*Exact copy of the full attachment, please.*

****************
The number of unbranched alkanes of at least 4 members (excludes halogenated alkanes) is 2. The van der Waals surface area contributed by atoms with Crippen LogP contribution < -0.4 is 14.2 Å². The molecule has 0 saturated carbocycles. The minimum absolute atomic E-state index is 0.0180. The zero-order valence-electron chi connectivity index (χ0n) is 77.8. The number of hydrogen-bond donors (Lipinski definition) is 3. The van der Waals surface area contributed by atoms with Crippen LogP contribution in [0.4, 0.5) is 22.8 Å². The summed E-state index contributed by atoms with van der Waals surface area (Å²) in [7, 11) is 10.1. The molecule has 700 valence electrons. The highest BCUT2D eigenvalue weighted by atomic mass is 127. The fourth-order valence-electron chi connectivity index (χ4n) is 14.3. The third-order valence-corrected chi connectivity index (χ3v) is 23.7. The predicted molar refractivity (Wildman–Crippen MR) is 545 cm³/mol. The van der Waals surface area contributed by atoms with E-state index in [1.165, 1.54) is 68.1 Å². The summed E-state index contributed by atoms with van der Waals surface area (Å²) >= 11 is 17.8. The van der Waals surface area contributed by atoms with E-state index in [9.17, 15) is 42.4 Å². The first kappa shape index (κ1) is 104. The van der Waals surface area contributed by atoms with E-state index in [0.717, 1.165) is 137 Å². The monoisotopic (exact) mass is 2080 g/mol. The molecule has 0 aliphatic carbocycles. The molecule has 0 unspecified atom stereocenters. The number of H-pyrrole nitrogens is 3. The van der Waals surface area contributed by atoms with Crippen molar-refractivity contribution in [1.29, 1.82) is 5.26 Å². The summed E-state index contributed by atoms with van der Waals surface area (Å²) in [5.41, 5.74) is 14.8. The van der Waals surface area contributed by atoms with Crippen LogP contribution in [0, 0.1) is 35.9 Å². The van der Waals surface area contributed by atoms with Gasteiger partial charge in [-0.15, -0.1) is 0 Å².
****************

The number of unbranched alkanes of at least 4 members (excludes halogenated alkanes) is 2. The van der Waals surface area contributed by atoms with Crippen LogP contribution < -0.4 is 14.2 Å². The molecule has 0 saturated carbocycles. The minimum absolute atomic E-state index is 0.0180. The zero-order valence-electron chi connectivity index (χ0n) is 77.8. The number of hydrogen-bond donors (Lipinski definition) is 3. The van der Waals surface area contributed by atoms with Crippen LogP contribution in [0.4, 0.5) is 22.8 Å². The summed E-state index contributed by atoms with van der Waals surface area (Å²) in [7, 11) is 10.1. The molecule has 700 valence electrons. The highest BCUT2D eigenvalue weighted by atomic mass is 127. The fourth-order valence-electron chi connectivity index (χ4n) is 14.3. The third-order valence-corrected chi connectivity index (χ3v) is 23.7. The predicted molar refractivity (Wildman–Crippen MR) is 545 cm³/mol. The van der Waals surface area contributed by atoms with E-state index in [1.165, 1.54) is 68.1 Å². The summed E-state index contributed by atoms with van der Waals surface area (Å²) >= 11 is 17.8. The van der Waals surface area contributed by atoms with E-state index in [9.17, 15) is 42.4 Å². The first kappa shape index (κ1) is 104. The van der Waals surface area contributed by atoms with E-state index in [0.717, 1.165) is 137 Å². The monoisotopic (exact) mass is 2080 g/mol. The molecule has 0 aliphatic carbocycles. The molecule has 0 unspecified atom stereocenters. The number of H-pyrrole nitrogens is 3. The van der Waals surface area contributed by atoms with Crippen molar-refractivity contribution in [1.29, 1.82) is 5.26 Å². The summed E-state index contributed by atoms with van der Waals surface area (Å²) in [5.41, 5.74) is 14.8. The van der Waals surface area contributed by atoms with Crippen LogP contribution in [0, 0.1) is 35.9 Å². The van der Waals surface area contributed by atoms with Gasteiger partial charge in [-0.15, -0.1) is 0 Å².